3 S.R. Johannes: January 2014

Thursday, January 30, 2014

Street Team Links To Get You Started

If you were wondering what a street team is and how it can help you as an author, we have the answers for you!

Take a look at these great articles and chats and let us know:
What do you think about street teams? Do you have one or want one? Do you not want a street team?

Thursday, January 23, 2014

Self Marketing by Mike Hartner

Image courtesy of David Castillo Dominici, FreeDigitalPhotos.net

Congrats! You’re published. In today’s world, in many cases, it won’t matter whether you are self-published, or published by one of the Big Six. You will need marketing.

Marketing. Yes, that ugly word. What, you mean my book doesn’t sell itself? Nope. Sorry to disappoint, but you are one of nearly a million people who have self-published this past year. Finding your book, for any but the most diligent (read: friends and relatives) is going to be a crapshoot. So how do you make your odds better?

1. Blog tours. Orangeberry.com has them. Pumpupyourbook.com has them. And there are others out there. They schedule you on blogs that work with them, and then send you a list of material they want. Some material that they like to use includes: Chapters, for chapter reveals; character interviews, to get a better feel for the characters; author interviews, in which you answer questions about yourself and your book and your publishing journey; top ten lists by you; and a plethora of other information. Blog tours are the 21st century equivalent to book store tours. Except you are doing them in cyber-space. And they can be fun. So go out and enjoy them.

2. Reviews. This falls into several time frames. To do this properly, there are things you need to be setting up PRIOR to the release of the book.

  • Netgalley.com - $350 set up. Six months. It gives newspapers, book sellers, etc... a chance to look at your book before they decide to stock or review it. Sometimes it can lead to reviews.
  • Newspapers - ARCs of the book should be given to media 3-4 months in advance of the release to give them a chance to read it and respond. Remember, they have busy lives too.
  • Internet book reviewers (book bloggers) - There are lists out there. They are genre specific, and will definitely help you contact reviewers who will look at your book. Like newspaper columnists, though, they are VERY busy. Many of them need to be booked four months in advance. Not all. But, if you give them four months, they are guaranteed to appreciate your efforts even more, regardless of whether they agree to help you.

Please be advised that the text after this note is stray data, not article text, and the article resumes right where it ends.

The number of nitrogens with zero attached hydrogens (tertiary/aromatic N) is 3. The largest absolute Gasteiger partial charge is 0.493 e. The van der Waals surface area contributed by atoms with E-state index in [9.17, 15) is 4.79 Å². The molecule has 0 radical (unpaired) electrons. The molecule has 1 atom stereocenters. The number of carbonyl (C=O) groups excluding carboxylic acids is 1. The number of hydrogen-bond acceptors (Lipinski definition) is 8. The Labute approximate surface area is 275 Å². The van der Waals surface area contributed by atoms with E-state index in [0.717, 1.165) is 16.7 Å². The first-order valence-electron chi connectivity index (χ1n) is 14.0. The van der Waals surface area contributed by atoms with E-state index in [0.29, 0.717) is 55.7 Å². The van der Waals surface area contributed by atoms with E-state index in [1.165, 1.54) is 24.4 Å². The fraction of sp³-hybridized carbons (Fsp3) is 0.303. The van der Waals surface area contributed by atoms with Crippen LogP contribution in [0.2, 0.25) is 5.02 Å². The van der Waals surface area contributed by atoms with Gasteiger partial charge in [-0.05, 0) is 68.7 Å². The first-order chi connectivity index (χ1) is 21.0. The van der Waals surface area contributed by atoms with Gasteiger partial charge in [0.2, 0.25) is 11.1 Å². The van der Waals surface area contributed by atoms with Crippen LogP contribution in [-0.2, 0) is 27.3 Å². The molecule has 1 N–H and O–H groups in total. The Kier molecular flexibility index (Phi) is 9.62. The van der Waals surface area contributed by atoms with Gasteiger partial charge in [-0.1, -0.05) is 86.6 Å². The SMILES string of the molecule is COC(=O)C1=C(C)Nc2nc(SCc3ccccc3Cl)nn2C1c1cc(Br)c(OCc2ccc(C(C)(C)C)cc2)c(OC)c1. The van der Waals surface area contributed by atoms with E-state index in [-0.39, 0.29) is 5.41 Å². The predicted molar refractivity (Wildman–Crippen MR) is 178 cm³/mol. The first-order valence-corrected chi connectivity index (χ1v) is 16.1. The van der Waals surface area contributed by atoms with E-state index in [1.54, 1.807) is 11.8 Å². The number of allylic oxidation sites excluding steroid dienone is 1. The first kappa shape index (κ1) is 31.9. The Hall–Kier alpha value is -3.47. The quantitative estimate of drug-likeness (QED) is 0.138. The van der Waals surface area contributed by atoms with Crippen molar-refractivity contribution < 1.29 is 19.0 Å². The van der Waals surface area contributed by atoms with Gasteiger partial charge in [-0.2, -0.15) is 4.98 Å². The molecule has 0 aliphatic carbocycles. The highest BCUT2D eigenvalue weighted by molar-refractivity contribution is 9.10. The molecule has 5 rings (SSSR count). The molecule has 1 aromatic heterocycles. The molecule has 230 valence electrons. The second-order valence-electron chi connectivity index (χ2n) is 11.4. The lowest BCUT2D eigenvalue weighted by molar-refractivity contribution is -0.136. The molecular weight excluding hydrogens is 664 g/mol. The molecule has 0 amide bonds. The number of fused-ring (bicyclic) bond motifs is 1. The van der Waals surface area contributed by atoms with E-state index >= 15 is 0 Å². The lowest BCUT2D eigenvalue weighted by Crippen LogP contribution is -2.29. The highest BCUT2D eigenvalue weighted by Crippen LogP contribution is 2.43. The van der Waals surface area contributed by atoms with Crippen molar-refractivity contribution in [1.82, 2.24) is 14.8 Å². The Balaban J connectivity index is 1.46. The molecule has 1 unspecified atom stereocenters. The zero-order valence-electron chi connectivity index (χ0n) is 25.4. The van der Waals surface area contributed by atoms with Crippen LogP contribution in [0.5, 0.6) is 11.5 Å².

• Amazon book reviewers - Amazon has lists that include their top ten reviewers. And if you pick through these one at a time, and contact them, then some will help and others will not. But give them a time frame.... the more leeway the better. They, too, are busy.

3. Contests/Awards. You can enter all sorts of contests for your book. Make sure that you’re in the right genre, though.

  • Other independent book contests are out there. Google them.
  • Local book awards - Every state and province has book awards for local authors. You can’t win if you don’t play.

4. Associations. There are many associations, including Independent Book Publishers Association. Membership in them will give you discounts for participation in some of the contests and services like: Netgalley, LightningSource, trade shows, etc... I HIGHLY recommend IBPA. But, look around. If they’re not right for you, some one else will be.

5. Trade Shows. Throughout the year, there are trade shows all over the world:
  • London Book Show -- April
  • BookExpoAmerica (BEA) - May
  • Beijing (usually September)
  • Frankfurt (October)
  • There are others in your state or province.
  • American Library Association (ALA)
  • National Educators Association (NEA)
  • NewYork State Library Association
  • California State Library Association...
  • This list is endless.

Two points about trade shows. 
  • They are OPTIONAL. They get exposure to your book out there, but don’t stress if you can’t afford to go to every one of them. 
  • Pick your conventions wisely. You may decide to go to the ALA without going to the NEA. That’s okay. There’s some member overlap, but not a lot.